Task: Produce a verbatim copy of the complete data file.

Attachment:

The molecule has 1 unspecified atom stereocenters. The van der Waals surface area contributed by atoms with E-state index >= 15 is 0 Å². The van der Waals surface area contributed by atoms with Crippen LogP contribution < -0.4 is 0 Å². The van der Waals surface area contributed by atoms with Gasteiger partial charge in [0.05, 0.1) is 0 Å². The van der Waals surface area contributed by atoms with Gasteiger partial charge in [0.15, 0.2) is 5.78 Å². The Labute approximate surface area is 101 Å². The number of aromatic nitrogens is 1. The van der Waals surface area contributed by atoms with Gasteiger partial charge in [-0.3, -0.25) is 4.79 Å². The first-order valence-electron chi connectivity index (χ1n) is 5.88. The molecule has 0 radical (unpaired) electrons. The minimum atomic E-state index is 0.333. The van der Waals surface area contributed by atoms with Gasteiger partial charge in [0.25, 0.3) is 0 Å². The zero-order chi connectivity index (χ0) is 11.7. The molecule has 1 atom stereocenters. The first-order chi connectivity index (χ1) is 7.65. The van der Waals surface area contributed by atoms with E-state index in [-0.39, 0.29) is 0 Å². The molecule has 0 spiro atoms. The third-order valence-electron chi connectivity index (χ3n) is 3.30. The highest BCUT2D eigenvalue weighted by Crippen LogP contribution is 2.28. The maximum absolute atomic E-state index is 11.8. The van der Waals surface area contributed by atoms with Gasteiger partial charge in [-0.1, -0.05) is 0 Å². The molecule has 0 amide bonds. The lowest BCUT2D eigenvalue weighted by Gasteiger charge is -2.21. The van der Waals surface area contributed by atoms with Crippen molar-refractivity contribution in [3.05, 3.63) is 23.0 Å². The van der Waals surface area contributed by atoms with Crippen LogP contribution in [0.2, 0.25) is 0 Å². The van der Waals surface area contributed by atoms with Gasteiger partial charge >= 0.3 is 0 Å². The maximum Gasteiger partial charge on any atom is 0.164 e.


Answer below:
The molecule has 1 unspecified atom stereocenters. The van der Waals surface area contributed by atoms with E-state index >= 15 is 0 Å². The van der Waals surface area contributed by atoms with Crippen LogP contribution < -0.4 is 0 Å². The van der Waals surface area contributed by atoms with Gasteiger partial charge in [0.05, 0.1) is 0 Å². The van der Waals surface area contributed by atoms with Gasteiger partial charge in [0.15, 0.2) is 5.78 Å². The Labute approximate surface area is 101 Å². The number of aromatic nitrogens is 1. The van der Waals surface area contributed by atoms with Gasteiger partial charge in [-0.3, -0.25) is 4.79 Å². The first-order valence-electron chi connectivity index (χ1n) is 5.88. The molecule has 0 radical (unpaired) electrons. The minimum atomic E-state index is 0.333. The van der Waals surface area contributed by atoms with Gasteiger partial charge in [0.25, 0.3) is 0 Å². The zero-order chi connectivity index (χ0) is 11.7. The molecule has 1 atom stereocenters. The first-order chi connectivity index (χ1) is 7.65. The van der Waals surface area contributed by atoms with E-state index in [-0.39, 0.29) is 0 Å². The molecule has 0 spiro atoms. The third-order valence-electron chi connectivity index (χ3n) is 3.30. The highest BCUT2D eigenvalue weighted by Crippen LogP contribution is 2.28. The maximum absolute atomic E-state index is 11.8. The van der Waals surface area contributed by atoms with Gasteiger partial charge in [-0.1, -0.05) is 0 Å². The molecule has 0 amide bonds. The lowest BCUT2D eigenvalue weighted by Gasteiger charge is -2.21. The van der Waals surface area contributed by atoms with Crippen molar-refractivity contribution in [3.05, 3.63) is 23.0 Å². The van der Waals surface area contributed by atoms with Crippen LogP contribution in [0.2, 0.25) is 0 Å². The van der Waals surface area contributed by atoms with Gasteiger partial charge >= 0.3 is 0 Å². The maximum Gasteiger partial charge on any atom is 0.164 e.